Charitable purpose trusts are given special status in the law. While most other types of trusts must have a clear end date, charitable purpose trusts may live forever. All other types of trusts have to have specific and defined beneficiaries, yet charitable purpose trusts may exist in order to further a “charitable purpose.” While courts are generous in determining whether the purpose of a trust is charitable, there are clear guidelines. Failure to meet the definition of “charitable purpose trust” means that the trust itself will fail.
Early in Jim Crerar’s life, he was fired from his job. Mr. Crerar felt he was wrongly dismissed but lacked the resources to hire counsel. After the job loss, he was facing financial ruin, but was saved by a timely inheritance.
Now in his 70s, Mr. Crerar wished to set up a trust to provide funds to people wrongly dismissed so that they could pursue their former employers in court. The relevant provision of the trust deed read: “…to distribute to any poor person, who, in the sole and absolute discretion of the Trustee, requires funds for the prosecution of a wrongful dismissal claim against a former employer … as a means of alleviating his or her poverty.” No definition of “poor person” was provided in the trust deed.
An application for directions (Re Jim Crerar Charitable Trust, 2022 BCSC 60) was brought in the Supreme Court of BC for a declaration that the trust deed created a valid charitable purpose trust.
In his decision, Justice Caldwell provided a succinct yet thorough overview of the relevant trust law. (While the case was determined in BC, trust law is based on common law principles which are followed across most of Canada.)
There are four purposes which are accepted as legitimate “charitable purposes”:
- Relief of poverty
- Advancement of education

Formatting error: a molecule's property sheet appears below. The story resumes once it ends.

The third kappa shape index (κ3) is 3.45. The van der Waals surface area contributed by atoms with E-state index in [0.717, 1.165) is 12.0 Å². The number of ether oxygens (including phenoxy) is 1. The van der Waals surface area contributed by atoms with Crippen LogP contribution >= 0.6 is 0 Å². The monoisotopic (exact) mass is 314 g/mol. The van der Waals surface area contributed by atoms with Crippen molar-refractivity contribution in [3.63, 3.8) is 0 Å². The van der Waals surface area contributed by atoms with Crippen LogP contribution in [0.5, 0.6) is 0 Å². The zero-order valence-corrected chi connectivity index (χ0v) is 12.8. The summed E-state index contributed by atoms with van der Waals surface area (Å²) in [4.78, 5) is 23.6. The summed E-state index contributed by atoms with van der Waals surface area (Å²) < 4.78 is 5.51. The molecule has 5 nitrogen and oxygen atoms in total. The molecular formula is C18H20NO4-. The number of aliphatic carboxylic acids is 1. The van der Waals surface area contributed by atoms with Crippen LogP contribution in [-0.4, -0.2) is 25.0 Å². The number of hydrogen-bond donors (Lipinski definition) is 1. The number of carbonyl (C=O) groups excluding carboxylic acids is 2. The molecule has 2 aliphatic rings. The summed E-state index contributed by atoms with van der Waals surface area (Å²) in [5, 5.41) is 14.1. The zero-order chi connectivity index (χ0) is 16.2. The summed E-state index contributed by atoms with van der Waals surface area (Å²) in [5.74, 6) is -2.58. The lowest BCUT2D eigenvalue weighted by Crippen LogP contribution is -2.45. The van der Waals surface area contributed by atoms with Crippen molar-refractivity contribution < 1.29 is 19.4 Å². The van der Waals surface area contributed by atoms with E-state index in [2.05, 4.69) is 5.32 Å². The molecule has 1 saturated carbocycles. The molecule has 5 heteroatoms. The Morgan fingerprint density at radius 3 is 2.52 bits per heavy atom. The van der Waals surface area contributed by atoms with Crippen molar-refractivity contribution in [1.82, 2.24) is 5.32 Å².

- Advancement of religion
- Other purposes beneficial to the community.
In this case, the petitioner argued that the trust was either for the “relief of poverty” or the “benefit of the community.” However, the court rejected both arguments.
With regards to the relief of poverty, the court held that providing funds to prosecute wrongful dismissal claims does not have the aim of relieving poverty at its core. Even if it does, it is an “ineffective tool for that purpose.” The court held that there was nothing in the trust which would provide “the type of immediate, short term assistance that people who find themselves terminated from their employment require. The only guaranteed beneficiary is legal counsel whose fees and disbursements are secured by payment from the trust.” For this reason, the court held that the trust failed under this head.
With regards to being “beneficial to the community,” the petitioner argued that the trust facilitated access to justice, which has been recognized as a valid charitable purpose. However, the court held that, to succeed under this head, the petitioner must show that there was a significant number of people who were “poor” and who faced access to justice issues related to wrongful dismissal. In other words, the petitioner must show that the trust would benefit an “appreciably important or sizable segment of society.” If such a group was not shown to exist, the trust would, at best, provide a “private advantage” (the antithesis of a “communal” benefit). Having failed to provide evidence of the number of potential beneficiaries, the court held that the trust failed under this head as well.
Purpose trusts can be a benefit to society and establish the settlor’s lasting legacy. However, they must be carefully designed so as to ensure that they meet the definition of “charitable” purpose trust.” Without the “charitable,” they are simply “purpose trusts,” which fail under Canadian trust law.
It was left open whether the petitioner could reapply to the court once sufficient evidence had been gathered regarding the size of the class of persons who may benefit from the trust. Alternately, the trust will fail and the settlor will have an opportunity to go back to the drawing board.